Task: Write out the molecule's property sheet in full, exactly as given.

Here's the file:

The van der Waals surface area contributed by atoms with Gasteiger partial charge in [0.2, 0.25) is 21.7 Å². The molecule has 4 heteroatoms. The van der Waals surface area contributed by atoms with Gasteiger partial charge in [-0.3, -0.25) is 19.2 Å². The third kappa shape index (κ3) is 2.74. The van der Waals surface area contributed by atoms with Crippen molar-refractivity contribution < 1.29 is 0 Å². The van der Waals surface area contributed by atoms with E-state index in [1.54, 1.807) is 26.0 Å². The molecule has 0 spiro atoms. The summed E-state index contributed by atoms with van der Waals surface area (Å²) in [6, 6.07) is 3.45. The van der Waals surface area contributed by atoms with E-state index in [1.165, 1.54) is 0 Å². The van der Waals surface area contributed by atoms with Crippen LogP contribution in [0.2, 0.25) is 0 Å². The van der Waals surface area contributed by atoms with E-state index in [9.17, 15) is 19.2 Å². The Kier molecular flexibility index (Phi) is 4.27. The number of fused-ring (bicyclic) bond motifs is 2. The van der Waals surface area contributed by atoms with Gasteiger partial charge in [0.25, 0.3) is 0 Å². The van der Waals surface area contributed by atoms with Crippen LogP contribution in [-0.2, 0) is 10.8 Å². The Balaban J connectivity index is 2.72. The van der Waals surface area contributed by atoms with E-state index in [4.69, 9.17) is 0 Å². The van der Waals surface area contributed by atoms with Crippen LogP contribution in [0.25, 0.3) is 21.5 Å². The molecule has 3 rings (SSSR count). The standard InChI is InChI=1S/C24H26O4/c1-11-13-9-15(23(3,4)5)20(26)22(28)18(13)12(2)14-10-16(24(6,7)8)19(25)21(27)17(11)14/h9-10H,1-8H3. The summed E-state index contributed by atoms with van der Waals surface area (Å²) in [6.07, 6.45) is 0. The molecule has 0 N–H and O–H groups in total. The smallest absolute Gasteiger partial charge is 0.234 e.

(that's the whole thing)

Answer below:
The van der Waals surface area contributed by atoms with Gasteiger partial charge in [0.2, 0.25) is 21.7 Å². The molecule has 4 heteroatoms. The van der Waals surface area contributed by atoms with Gasteiger partial charge in [-0.3, -0.25) is 19.2 Å². The third kappa shape index (κ3) is 2.74. The van der Waals surface area contributed by atoms with Crippen molar-refractivity contribution < 1.29 is 0 Å². The van der Waals surface area contributed by atoms with E-state index in [1.54, 1.807) is 26.0 Å². The molecule has 0 spiro atoms. The summed E-state index contributed by atoms with van der Waals surface area (Å²) in [6, 6.07) is 3.45. The van der Waals surface area contributed by atoms with E-state index in [1.165, 1.54) is 0 Å². The van der Waals surface area contributed by atoms with Crippen LogP contribution in [0.2, 0.25) is 0 Å². The van der Waals surface area contributed by atoms with E-state index in [9.17, 15) is 19.2 Å². The Kier molecular flexibility index (Phi) is 4.27. The number of fused-ring (bicyclic) bond motifs is 2. The van der Waals surface area contributed by atoms with Gasteiger partial charge in [0.25, 0.3) is 0 Å². The van der Waals surface area contributed by atoms with Crippen LogP contribution in [-0.2, 0) is 10.8 Å². The Balaban J connectivity index is 2.72. The van der Waals surface area contributed by atoms with E-state index in [4.69, 9.17) is 0 Å². The van der Waals surface area contributed by atoms with Crippen LogP contribution in [0.25, 0.3) is 21.5 Å². The molecule has 3 rings (SSSR count). The standard InChI is InChI=1S/C24H26O4/c1-11-13-9-15(23(3,4)5)20(26)22(28)18(13)12(2)14-10-16(24(6,7)8)19(25)21(27)17(11)14/h9-10H,1-8H3. The summed E-state index contributed by atoms with van der Waals surface area (Å²) in [6.07, 6.45) is 0. The molecule has 0 N–H and O–H groups in total. The smallest absolute Gasteiger partial charge is 0.234 e.